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Newport – London Cemeteries

We had a most interesting talk from Keith Jones which showed us that cemeteries are not only places to visit and remember relatives but have an intrinsic interest of their own.

In the early nineteenth century the population of London was increasing rapidly which, of course, led to more deaths and hence more burials. The churchyards used at the time could not cope and so the so called ‘garden’ cemeteries were created. They were specifically designed, usually in green field sites outside of the city. Hence the term ‘garden’ cemeteries. The idea caught on and some 123 now exist- with seven major sites.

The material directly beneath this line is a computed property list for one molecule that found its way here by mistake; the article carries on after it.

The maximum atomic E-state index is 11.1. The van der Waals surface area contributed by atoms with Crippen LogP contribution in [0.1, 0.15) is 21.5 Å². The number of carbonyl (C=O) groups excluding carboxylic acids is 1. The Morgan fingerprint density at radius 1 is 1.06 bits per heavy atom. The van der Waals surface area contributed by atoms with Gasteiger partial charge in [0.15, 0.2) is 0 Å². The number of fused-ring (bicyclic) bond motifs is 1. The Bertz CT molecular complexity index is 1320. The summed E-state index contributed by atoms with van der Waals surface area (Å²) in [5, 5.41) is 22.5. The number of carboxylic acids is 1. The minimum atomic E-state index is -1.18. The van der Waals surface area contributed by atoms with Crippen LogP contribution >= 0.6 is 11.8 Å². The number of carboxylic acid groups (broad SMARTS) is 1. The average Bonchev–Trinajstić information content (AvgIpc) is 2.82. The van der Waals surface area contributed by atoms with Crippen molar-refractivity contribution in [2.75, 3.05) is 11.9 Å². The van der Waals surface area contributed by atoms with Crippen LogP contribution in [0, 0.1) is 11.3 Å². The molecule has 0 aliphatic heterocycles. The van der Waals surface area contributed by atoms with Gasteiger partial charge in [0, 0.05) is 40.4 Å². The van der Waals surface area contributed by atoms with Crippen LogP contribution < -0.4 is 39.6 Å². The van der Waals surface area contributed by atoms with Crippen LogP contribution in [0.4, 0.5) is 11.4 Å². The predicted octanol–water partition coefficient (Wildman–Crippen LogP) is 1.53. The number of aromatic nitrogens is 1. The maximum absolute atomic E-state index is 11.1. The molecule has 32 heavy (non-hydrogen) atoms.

Mr Jones concentrated on two such cemeteries- Kensal Green (the oldest, having opened in 1833) and Highgate (the most famous having the tombs of Karl Marx and Michael Faraday.

The Garden cemeteries were a commercial concern and often used underground catacombs to provide more space for burials and hence more profit. Unfortunately as burials were in perpetuity in time, as descendants passes away, the graves and the cemeteries themselves deteriorated and the private owners could not afford their upkeep and looked for profitable sale.

Happily for Highgate a ‘Friends of Highgate Cemetery’ organization was set up (Keith Jones being a member) and this cemetery, at least, looks to have a stable future.

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